On my last day in Little Lepreau, I got into a difference of opinion with one of my band mates. Like me, she had collected many rocks from the beach. Unlike me, she had also collected other objects like pieces of wood and shells. She began arranging them and re-arranging them, occasionally having artistic flares of temper: "that's just not right!"
I suggested that she could make presents for people by bundling her found objects with sand and letting them make Zen gardens with them.
"I don't see it with sand," she said.
I gently tried to convince her that sand is the way to go, but she had closed her mind to sand.
Okay, I thought, I was gracious enough to let her have one of my brilliant ideas, but if she doesn't want to run with it, I will. The next morning, just before driving away, I filled a large coffee can with sand from the beach.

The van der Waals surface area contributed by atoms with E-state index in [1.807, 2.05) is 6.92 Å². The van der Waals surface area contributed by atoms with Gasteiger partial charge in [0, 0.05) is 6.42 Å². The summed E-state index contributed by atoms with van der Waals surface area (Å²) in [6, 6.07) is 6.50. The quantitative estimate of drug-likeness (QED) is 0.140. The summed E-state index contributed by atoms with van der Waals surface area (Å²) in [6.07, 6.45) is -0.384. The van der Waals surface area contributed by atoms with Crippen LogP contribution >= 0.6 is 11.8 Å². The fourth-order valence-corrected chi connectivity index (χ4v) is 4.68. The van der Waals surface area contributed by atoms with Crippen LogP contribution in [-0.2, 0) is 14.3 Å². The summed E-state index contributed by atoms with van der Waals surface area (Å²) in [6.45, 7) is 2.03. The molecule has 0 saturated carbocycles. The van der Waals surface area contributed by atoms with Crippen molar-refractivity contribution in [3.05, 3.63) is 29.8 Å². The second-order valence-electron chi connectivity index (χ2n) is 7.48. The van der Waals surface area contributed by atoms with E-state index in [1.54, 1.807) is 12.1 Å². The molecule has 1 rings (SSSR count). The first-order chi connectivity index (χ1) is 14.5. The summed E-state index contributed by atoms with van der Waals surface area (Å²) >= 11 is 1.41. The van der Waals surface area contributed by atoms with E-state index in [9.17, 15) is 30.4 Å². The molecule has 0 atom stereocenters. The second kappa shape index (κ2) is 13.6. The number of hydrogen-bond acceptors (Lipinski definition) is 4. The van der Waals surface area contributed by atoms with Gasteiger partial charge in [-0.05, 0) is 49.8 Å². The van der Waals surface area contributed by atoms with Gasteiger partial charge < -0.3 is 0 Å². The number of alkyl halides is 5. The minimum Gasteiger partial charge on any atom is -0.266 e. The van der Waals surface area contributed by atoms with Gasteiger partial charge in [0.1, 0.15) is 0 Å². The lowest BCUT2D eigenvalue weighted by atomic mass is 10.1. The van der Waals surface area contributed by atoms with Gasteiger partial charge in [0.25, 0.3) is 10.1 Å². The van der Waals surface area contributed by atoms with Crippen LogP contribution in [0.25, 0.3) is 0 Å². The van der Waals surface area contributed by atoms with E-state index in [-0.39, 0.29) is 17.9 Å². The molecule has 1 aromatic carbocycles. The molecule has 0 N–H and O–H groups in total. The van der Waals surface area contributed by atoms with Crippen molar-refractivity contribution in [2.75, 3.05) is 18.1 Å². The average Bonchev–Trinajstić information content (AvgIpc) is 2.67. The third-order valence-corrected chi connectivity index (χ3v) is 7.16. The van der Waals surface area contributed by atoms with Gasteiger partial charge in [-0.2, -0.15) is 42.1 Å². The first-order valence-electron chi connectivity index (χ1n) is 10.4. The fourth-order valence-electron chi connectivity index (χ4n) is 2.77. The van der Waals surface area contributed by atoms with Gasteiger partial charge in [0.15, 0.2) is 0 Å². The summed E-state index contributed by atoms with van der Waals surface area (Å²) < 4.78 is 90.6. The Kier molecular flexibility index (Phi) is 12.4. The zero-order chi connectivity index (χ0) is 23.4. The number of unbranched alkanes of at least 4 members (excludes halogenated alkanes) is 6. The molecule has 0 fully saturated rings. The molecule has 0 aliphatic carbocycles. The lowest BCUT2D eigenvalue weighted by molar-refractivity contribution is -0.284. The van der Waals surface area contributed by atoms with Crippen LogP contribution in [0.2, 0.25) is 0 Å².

Back at home, I did some research on zen gardens. I learned that they should probably be called "Japanese rock gardens" because they have existed in Japan for a long time and it was an American who gave them the "Zen" title in 1935. Oh, oh, I thought, if the Japanese are behind these things, there are probably complex rules about the elements and their arrangements. That's no good for me.
What does a mojo garden need?
- A container with some mojo (illustrated here: a box made from Lego and a gutted answering machine)
- Sand collected from a special beach (optional step: to get a nice consistency with the sand, you can filter it through a collander)
- Objects like rocks and shells from that beach
- Other objects with mojo
- I plan to keep mine on my desk at work. I will rearrange the objects or rake the sand during long phone calls.